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Source: The Conversation (Au and NZ) – By Graeme Orr, Professor of Law, The University of Queensland

Luis Ascui/AAP

Money in electoral politics is like salt in the human body. Essential for activity – but too much imperils the heart.

Australia’s laws for the financing of national elections are the least developed of any comparable country. The present model marks its 40th birthday this year. In that time, other nations, and most Australian states, have modernised and tightened their laws.

Parliamentary committee recommendations that have just been released – with the endorsement of Labor, Greens and crossbench members – may be the catalyst for change.

What is the current regime? What reforms are proposed? And what are the prospects for lasting reform?

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Sweeping election donation and spending reforms recommended by parliamentary committee

Current rules

The Hawke government laid down the essentials of the present system in 1983. Then, as now, they involve some public disclosure of donations, plus public funding for parties or candidates that receive over 4% of the vote.

Disclosure is meant to achieve transparency around sources of campaign money. Public funding is “clean money”, to defray the cost of electioneering. (It has particularly helped minor parties, which attract few corporate donations.) Together, these measures aimed for improved integrity and a modicum of political equality.

The disclosure net has widened, particularly under the last Coalition government, to cover all sorts of lobby groups that electioneer. But at most it only requires annual reporting.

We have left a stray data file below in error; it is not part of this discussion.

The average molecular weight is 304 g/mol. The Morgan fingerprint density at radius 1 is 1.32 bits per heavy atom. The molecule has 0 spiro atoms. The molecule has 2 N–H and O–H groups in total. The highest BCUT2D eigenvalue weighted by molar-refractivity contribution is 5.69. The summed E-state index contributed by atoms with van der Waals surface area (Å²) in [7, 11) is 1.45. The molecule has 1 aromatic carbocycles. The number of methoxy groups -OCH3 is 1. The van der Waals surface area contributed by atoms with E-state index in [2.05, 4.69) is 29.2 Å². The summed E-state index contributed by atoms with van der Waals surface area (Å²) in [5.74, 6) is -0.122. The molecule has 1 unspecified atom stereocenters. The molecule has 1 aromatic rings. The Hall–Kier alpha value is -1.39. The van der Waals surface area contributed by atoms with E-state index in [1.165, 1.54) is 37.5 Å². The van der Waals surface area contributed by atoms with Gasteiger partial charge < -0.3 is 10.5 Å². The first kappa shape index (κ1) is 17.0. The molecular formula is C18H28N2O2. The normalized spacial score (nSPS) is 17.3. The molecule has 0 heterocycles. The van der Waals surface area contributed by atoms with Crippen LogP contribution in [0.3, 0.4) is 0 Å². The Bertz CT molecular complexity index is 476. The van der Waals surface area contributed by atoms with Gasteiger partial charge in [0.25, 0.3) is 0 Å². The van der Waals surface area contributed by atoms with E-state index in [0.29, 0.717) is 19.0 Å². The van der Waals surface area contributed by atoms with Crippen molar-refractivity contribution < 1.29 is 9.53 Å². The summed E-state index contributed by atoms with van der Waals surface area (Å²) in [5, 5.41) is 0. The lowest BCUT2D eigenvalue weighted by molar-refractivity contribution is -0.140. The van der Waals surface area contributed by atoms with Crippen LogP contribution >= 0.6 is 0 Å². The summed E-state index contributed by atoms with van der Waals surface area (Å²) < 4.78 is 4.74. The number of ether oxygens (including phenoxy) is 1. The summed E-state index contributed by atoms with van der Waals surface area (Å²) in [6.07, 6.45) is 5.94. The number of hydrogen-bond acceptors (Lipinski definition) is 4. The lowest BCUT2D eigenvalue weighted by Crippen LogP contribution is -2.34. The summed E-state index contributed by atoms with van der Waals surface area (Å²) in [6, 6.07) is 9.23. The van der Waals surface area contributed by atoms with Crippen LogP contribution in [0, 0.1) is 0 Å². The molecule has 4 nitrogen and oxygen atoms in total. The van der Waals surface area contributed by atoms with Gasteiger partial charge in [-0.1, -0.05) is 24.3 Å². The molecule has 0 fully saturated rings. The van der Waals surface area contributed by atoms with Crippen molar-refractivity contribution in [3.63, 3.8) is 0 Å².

The net is also replete with holes. Parties only have to disclose “gifts” over $15,200 a year. Smaller donations, for federal electioneering, may be given anonymously to each division of a party.

Worse, the Liberal and Labor parties charge six-figure annual sums to join their business “network” or “forum”. The Australian Electoral Commission then lets them decide if that is a “gift” or a valuable purchase. This equates the undemocratic sale of access to politicians to, say, a genuine conference fee.

Public funding started at 30 cents per vote (quaintly, the cost of a stamp for a mailout). It is now over $3.12 per vote. Without limits on spending or donations, it has acted more like bankable seed funding than an incentive to avoid big and possibly dodgy donations.

Proposed reforms

The latest recommendations aim for holistic regulation across four topics. In doing so, they approximate Canada’s system, the most comprehensively regulated of our liberal-egalitarian democratic cousins. The system would also be similar to those that have evolved, over the past 15 years, for state elections in New South Wales and Queensland.

The first topic is transparency. The report recommends that gifts over $1,000 a year to a party – or to a lobby group for electioneering – be disclosed. For greater timeliness, it follows Queensland in proposing “real-time” disclosure.

The second topic is spending limits. These are a must for fairness. For the last two national elections we witnessed the farce of Clive Palmer’s United Australia Party splurging record amounts to drown out its rivals.